Meet Adam Riley – Our new Osteopath
I’m really pleased to be joining the team at Foreman and Jones and working with the other
practitioners to help patients feel tip top! I moved to Seabrook in July 2019 and I’ve got to say my family and I love it here. So a little about my background…I was a professional musician for 25 years playing drums and percussion. Towards the end of my music career, I played on various west end musicals. This took a toll on my back, shoulders, wrists, you name it! I was treated with lots of different forms of therapy, but Osteopathy seemed the most effective long term, and what’s more, I found it really interesting. So, here I am, many years later having found a vocation that really fulfils me; Osteopathy.
Osteopathy is not just about treating a bad back. Many people see modalities such as Osteopathy, Physio and Chiropractic as the same thing. They do have similarities in that they are ‘manual therapy’ based interventions aiming to relieve pain and rehabilitate, but each modality approaches the presenting symptoms from a slightly different angle.
Osteopathy aims to treat the body as a whole, not just the troublesome part. In doing so, we return the body in the best possible state to heal more effectively. Osteopaths are Primary Healthcare Practitioners, as are nurses and GP’s. We’re trained to spot things that could be serious and refer on for further investigation if needed.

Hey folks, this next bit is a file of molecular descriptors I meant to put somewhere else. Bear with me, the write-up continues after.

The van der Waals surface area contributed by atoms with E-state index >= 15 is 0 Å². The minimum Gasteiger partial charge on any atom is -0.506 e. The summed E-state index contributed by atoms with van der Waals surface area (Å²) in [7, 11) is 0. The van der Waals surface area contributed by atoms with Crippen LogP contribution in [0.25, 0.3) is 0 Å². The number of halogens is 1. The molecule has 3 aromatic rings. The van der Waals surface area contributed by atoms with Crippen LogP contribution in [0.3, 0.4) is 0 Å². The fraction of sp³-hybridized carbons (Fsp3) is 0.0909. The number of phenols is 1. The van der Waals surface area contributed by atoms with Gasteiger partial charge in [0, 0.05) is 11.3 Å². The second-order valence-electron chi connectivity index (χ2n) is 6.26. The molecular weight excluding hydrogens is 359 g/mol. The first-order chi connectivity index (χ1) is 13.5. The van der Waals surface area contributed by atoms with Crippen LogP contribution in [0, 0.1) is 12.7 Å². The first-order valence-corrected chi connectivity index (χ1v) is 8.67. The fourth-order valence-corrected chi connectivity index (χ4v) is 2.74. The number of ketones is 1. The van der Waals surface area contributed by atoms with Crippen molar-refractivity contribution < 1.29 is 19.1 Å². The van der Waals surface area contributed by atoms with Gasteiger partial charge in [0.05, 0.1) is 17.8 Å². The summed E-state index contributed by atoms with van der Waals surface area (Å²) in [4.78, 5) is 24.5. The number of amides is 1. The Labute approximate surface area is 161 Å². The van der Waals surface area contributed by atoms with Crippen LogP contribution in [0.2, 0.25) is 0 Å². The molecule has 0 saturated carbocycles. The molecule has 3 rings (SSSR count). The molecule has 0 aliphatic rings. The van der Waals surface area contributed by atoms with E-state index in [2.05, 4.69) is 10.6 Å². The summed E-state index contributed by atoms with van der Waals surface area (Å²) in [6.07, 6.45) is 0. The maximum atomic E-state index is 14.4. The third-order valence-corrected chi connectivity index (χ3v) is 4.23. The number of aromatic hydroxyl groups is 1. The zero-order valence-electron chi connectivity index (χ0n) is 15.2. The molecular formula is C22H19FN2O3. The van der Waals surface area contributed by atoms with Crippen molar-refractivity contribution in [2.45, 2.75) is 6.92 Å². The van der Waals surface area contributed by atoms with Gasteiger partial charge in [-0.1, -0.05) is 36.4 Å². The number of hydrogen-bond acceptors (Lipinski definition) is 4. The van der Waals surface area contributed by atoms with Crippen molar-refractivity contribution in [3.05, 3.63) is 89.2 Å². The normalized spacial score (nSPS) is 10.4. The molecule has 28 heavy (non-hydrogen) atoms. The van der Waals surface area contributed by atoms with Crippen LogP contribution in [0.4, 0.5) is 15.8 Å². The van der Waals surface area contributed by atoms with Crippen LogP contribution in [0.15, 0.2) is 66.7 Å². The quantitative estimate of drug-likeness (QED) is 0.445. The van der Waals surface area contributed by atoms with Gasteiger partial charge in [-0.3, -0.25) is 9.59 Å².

As an osteopath, its my job to advise on interventions that increase health and decrease injury – not just treat the body manually. That’s why I prescribe simple, evidence based home exercises – especially exercises promoting balance. In 2017 a study found that ‘falls risk’ was reduced by 21% in community dwellings for older people after doing exercises that challenged their balance. That’s a reduction of falls by just over a 5th! Since moving to Hythe, I’ve been treating older people with joint replacements and osteoporosis helping them get stronger and more balanced whilst treating other areas of the body that promote increased blood flow, reduce compensation and increase the body’s healing ability.
Of course we can also use common sense and just help somebody who looks like they’re not too steady on their feet cross the road or negotiate an icy bit of pavement. But it’s worth remembering that osteopaths aren’t just for ‘fixing backs’ but offer important healthcare interventions that can affect the health and safety of the community and are geared to making your body function at its best – and that includes not only manual therapy, but simple home exercise plans aimed at increasing balance and strength.
Postural discomfort can also throw us off balance causing us to hold ourselves in postures that avoid pain. This pain avoidance can lead to muscle weakness in other areas of the body, predisposing an imbalanced posture. A posture that is out of balance and fighting gravity in the wrong places can lead to altered walking pattern (gait) which predisposes a greater risk of tripping and falling. This is where osteopathy steps in!
Osteopaths observe these imbalances and postural adaptations and through examination and assessment, address the body and any predisposing factors that might be holding the body back from healing itself.
I hope through reading this short piece that you know a little bit more about osteopathy
and what it aims to achieve – restoring function, resolving pain and helping you feel better in yourself.